It is inevitable that a system like MyBlogLog, if popular, would get spammed. I suspect it will be difficult to prevent. Spammers have quite a financial incentive to manipulate this feature since, if successful, they essentially get an advertisement for free in a placement that would normally cost thousands.
Note that the spam attempts only started once Yahoo acquired MyBlogLog. Before this point, MyBlogLog was not big enough to attract spammers attention. With the Yahoo acquisition, a financial incentive appeared.
All very predictable. In my October 2005 post, "Getting the crap out of user-generated content", I said:
Small sites work dandy when they're only used by early adopters. Early adopters are dedicated, so the quality of the content is high. Traffic is low, so spammers don't care about them.See also my earlier posts, "Growth, crap, and spam" and "Digg struggles with spam".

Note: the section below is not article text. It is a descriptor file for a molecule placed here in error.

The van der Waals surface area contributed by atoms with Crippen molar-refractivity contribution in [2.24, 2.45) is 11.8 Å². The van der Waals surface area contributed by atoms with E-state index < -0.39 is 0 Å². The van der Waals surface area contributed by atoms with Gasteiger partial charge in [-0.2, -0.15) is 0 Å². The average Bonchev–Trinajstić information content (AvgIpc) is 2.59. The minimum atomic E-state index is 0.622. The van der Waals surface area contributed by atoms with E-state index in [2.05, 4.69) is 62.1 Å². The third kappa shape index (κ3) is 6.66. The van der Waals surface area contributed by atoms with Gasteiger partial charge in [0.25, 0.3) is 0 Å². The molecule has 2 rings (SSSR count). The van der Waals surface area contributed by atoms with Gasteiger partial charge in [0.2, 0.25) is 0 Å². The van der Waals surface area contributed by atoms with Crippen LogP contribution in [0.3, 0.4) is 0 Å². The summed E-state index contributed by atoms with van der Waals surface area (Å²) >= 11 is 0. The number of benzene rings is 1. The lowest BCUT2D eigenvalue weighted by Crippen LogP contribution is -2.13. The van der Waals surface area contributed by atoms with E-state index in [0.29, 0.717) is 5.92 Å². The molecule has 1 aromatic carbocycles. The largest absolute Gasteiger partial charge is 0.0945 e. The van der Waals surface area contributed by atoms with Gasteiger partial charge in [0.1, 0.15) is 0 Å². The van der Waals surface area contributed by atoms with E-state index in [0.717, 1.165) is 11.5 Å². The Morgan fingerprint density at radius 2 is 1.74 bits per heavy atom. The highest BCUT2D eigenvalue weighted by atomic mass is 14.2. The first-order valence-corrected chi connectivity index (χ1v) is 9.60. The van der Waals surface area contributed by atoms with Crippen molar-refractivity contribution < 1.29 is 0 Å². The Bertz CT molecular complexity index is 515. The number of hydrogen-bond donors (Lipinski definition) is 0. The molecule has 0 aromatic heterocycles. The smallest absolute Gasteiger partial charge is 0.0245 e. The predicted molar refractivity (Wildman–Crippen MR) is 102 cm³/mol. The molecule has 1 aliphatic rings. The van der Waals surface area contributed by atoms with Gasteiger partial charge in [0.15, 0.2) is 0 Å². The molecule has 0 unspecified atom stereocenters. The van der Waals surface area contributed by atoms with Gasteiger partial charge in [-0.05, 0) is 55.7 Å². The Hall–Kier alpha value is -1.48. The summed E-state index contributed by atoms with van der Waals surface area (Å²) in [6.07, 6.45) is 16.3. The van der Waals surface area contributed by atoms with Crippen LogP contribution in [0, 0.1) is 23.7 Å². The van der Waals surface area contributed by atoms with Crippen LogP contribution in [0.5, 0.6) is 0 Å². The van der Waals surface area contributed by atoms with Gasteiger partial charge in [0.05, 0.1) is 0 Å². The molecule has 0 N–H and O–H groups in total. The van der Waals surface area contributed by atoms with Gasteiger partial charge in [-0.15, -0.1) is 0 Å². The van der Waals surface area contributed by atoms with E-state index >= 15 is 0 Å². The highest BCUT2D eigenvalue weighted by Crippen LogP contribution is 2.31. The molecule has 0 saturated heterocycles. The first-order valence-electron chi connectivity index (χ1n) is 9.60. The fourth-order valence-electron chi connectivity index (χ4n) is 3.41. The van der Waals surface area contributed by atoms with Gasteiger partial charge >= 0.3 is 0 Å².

As they grow, as traffic increases and the products start to attract a mainstream audience, the incentive for spam go up. Suddenly, there's a profit motive, an ability to reach a wide audience at low cost. The spam floods in.
Websites hosting user-generated content need to be designed with the idea that much of the content will be crap or spam.